US 4959759 A
A solid state thickfilm electroluminescent lamp illuminates a pointer for viewing automotive instrument clusters during low ambient light conditions. A solid state ThFEL lamp is placed between the faceplate of a vehicle dashboard and the air core mechanism. An instrument cluster pointer is situated on the opposite side of the faceplate from the ThFEL lamp. The ThFEL lamp is donut-shaped with a hole in its center to allow the pointer to connect to the air core mechanism. The lamp has a reflectie electrode and a transparent electrode situated such that the reflective electrode directs the ThFEL light towards the pointer where it is needed and away from the air core mechanism. The pointer is designed to collect a large area of dim light, focusing that light down the pointer shaft and reflecting it to an observer viewing the instrument cluster.
1. Apparatus for the illumination of a vehicle instrument pointer during low ambient light conditions, comprising:
a thickfilm electroluminescent lamp emitting an area of relatively dim light, the lamp having a first side and a second side;
a pointer disposed on the first side of the electroluminescent lamp, the pointer including an internal mirrored surface for collecting the light emitted by the electroluminescent lamp and directing such light through the pointer to be reflected toward an observer of the instrument; and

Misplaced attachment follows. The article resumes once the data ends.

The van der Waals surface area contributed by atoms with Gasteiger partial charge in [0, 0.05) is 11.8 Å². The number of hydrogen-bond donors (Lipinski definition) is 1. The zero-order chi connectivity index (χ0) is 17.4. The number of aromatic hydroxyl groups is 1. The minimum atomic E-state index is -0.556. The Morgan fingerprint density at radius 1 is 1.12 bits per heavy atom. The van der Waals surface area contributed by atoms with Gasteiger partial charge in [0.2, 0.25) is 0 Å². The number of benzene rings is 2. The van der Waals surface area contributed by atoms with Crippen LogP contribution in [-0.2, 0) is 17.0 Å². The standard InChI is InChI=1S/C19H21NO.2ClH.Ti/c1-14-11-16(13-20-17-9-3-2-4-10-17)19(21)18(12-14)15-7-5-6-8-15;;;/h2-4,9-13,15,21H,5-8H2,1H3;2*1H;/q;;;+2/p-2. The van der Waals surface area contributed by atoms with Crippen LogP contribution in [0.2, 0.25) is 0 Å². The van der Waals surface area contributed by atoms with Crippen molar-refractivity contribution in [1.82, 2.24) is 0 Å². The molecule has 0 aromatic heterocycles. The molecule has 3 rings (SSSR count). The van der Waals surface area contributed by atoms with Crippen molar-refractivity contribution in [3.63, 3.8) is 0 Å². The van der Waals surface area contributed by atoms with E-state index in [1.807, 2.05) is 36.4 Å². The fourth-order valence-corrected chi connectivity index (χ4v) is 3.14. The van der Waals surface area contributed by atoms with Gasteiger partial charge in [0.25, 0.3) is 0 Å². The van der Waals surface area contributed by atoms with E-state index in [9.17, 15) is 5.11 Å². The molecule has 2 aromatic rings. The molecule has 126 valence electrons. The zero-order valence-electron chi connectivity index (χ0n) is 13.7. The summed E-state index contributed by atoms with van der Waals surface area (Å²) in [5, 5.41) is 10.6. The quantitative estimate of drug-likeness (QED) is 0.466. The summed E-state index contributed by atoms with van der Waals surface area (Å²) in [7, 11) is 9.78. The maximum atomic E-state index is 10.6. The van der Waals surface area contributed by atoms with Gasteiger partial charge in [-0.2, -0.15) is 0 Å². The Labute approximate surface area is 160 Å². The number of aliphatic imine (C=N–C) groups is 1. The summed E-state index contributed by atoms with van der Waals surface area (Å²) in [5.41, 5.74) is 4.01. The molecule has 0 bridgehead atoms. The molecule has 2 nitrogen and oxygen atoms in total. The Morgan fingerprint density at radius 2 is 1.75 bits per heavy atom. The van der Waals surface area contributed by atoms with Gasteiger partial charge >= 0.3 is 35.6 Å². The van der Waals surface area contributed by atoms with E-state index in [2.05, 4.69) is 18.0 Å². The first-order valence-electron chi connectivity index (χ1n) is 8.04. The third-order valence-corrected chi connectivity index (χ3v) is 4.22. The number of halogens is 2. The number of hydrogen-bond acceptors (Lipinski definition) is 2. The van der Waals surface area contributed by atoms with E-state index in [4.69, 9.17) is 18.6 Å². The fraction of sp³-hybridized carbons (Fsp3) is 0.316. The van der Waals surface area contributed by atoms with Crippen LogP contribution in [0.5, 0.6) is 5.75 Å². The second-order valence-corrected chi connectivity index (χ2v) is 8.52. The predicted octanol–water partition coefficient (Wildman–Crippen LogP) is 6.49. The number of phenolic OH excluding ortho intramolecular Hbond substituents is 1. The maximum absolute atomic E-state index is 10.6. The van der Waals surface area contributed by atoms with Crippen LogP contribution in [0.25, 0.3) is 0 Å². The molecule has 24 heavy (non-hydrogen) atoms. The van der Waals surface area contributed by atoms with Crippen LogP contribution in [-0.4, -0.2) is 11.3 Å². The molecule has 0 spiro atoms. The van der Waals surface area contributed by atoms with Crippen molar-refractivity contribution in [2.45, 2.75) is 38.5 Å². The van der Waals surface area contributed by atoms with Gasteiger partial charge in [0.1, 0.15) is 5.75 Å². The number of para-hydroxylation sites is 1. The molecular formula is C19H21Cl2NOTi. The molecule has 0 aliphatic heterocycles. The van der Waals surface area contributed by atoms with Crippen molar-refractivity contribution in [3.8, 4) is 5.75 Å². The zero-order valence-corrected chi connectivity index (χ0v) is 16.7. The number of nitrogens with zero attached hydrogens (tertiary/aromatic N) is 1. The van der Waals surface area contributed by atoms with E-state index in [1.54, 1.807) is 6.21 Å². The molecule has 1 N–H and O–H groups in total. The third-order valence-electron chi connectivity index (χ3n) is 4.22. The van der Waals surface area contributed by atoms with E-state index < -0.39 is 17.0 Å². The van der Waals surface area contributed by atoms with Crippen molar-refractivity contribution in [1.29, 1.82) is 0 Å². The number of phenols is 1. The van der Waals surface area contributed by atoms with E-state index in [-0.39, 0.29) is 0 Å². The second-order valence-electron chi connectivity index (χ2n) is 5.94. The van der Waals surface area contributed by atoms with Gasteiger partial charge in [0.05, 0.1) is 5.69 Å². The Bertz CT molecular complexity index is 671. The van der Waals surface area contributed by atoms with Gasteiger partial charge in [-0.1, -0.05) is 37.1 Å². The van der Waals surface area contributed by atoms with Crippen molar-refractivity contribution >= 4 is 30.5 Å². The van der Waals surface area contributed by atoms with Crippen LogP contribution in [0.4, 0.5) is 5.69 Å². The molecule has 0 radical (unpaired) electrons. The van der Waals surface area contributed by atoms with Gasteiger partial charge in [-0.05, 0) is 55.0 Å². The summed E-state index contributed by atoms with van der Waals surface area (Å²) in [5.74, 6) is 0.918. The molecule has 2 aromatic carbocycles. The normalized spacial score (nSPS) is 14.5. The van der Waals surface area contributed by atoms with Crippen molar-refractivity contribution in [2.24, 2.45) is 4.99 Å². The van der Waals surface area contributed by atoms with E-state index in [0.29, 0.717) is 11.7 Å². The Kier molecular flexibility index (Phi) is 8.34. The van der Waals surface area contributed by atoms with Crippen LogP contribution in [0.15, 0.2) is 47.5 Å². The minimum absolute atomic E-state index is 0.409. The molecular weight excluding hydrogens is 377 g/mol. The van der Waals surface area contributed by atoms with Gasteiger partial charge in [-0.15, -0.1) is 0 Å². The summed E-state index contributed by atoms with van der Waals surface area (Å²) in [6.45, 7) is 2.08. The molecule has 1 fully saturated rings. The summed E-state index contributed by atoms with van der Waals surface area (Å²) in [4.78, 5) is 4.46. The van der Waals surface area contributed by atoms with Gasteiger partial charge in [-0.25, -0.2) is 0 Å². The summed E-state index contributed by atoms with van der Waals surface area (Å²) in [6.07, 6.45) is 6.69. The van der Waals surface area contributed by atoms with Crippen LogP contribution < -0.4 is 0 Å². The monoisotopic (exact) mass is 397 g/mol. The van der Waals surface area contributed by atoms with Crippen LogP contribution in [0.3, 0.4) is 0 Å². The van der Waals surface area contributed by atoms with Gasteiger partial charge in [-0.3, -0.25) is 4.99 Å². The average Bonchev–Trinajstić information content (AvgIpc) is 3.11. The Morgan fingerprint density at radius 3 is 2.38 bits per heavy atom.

a pointer driver mechanism disposed on the second side of the electroluminescent lamp and attached to the lamp and the pointer.
2. Apparatus for the illumination of a vehicle instrument pointer during low ambient light conditions, comprising:
a thickfilm electroluminescent lamp for emitting electroluminescent light;
an electroluminescent lightpipe pointer for reflecting the emitted electroluminescent light toward an instrument observer, the pointer having a hub area aligned with said lamp and a needle area adapted for selective alignment with instrument indicia; and
reflective means formed on an internal surface of the pointer hub area pointer opposite said lamp for collecting the electroluminescent light and directing it through the needle area of the pointer for reflection toward said observer.
3. The apparatus set forth in claim 2, wherein: